19

rea 05.10.05 at 5:14 pm

It would be a mistake to assume that the Britsh navy of that period was the product of intelligent design–it evolved.

20

Fred Smoler 05.10.05 at 5:37 pm

In re post-1815 increases in the value of aristocratic connections for securing a command, my strong sense is that they mattered more because there were so few commands to be had. The Navy shrank from almost 120,000 in 1813 to something under 20,000 in 1817 or thereabouts, while the number of Post Captains did not shrink at all, other than through natural mortality. I do not think they ceased to fear France (or Russia): there were repeated naval scares.

In re irrationality and incompetence, they admittedly have defects as explanatory devices, not least because incompetence is not always clear, and I regret having deployed them so carelessly. For one thing, I am not sure that 18th Brit Army officers were incompetent at war-fighting, and there is obvious evidence that they were as good as or better than the competition (Britain lost relatively few land battles in the 18th C.) Stable, property-owning gents made pretty good field officers in many pre-Napoleonic 18th C. armies; it was industrial war and, above all, maneuver warfare and combined arms operations, which made the Brit gentleman officer look somewhat inept–and even them, very ept indeed at securing unit cohesion, morale, discipline, etc. If memories of the 17th C. remain disturbing, you do not necessarily need to secure aristocratic control, since the perceived threat is neither Jacobin nor Bolshevik, it is at least as likely Catholic or Dissenting or Jacobite: you may simply want Whiggish Anglicans, it depends on how the people who allowed purchase interpreted the New Model Army and the Civil War. There were religious qualifications, and permissable exceptions, I do not remember quite how they worked. But does purchase necessarily let you keep out Jacobites? I agree that fear of the Executive was certainly a serious motive for maintaining Parilamentary controls on the army, it is just that I am not sure that purchase does this too plausibly.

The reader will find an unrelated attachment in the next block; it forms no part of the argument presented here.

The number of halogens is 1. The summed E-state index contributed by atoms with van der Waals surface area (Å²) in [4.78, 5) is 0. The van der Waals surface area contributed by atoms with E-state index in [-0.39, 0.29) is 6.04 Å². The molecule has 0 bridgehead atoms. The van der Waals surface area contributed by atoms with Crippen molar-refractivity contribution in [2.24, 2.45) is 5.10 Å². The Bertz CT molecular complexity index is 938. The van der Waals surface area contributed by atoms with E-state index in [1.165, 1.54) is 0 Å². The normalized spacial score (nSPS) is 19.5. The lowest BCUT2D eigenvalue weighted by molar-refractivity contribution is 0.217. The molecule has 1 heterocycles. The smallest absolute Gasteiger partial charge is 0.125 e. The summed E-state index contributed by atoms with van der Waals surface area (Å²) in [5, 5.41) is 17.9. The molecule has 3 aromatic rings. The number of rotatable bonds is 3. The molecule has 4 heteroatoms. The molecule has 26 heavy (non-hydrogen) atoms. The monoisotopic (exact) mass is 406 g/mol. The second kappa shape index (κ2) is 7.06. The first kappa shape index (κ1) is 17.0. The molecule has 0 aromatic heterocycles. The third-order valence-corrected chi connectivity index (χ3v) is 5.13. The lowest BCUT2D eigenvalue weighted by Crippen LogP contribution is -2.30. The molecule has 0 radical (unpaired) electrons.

21

agm 05.10.05 at 6:42 pm

The arbitrary system of promotion, which depended at least as much (and probably rather more) on patronage and political connections as on merit.
And where might academics have first hand experience in how such a system works? =)

Seriously, so Napoleonic era armies were composed of and/or augmented by mercenary units raised by the nobility? You learn something new every day…

22

Doug Sundseth 05.10.05 at 7:05 pm

“Seriously, so Napoleonic era armies were composed of and/or augmented by mercenary units raised by the nobility? You learn something new every day.”

I’d say rather that the units of the Napoleonic era* arose from earlier units that had elements of both the mercenary and the feudal. The practice of purchasing promotions arose during that earlier period and continued for a variety of reasons during the Napoleonic Wars.

* This is more true in some armies than others. The explicitly anti-aristocratic French army of the Republican period broke many of the links between the earlier and later practices in a way that the Austrian, Russian, and British armies, in particular did not. The Prussian army was a bit of an outlier, in that it was more directly supported and controlled by the Prussian government than were the others mentioned. The Prussian army was also created out of whole cloth in a way very different from the more organic way that the other major European armies arose.

23

Doug Sundseth 05.10.05 at 7:06 pm

Sorry, an asterisked note turned into a bulleted paragraph upon posting. Please take that into account in my immediately preceding message.

24

David 05.10.05 at 7:15 pm

_I agree that fear of the Executive was certainly a serious motive for maintaining Parilamentary controls on the army, it is just that I am not sure that purchase does this too plausibly._

Sure. I suspect that purchase was a blunt instrument, but purchase and patronage combined strikes me as a pretty solid way of keeping things in the hands of acceptable folks.

(Of course, that ignores the lessons of the 14th and 15th centuries, which is that “acceptable” people tend to be the ones to put the knife in. cf. War of the Roses, and so on).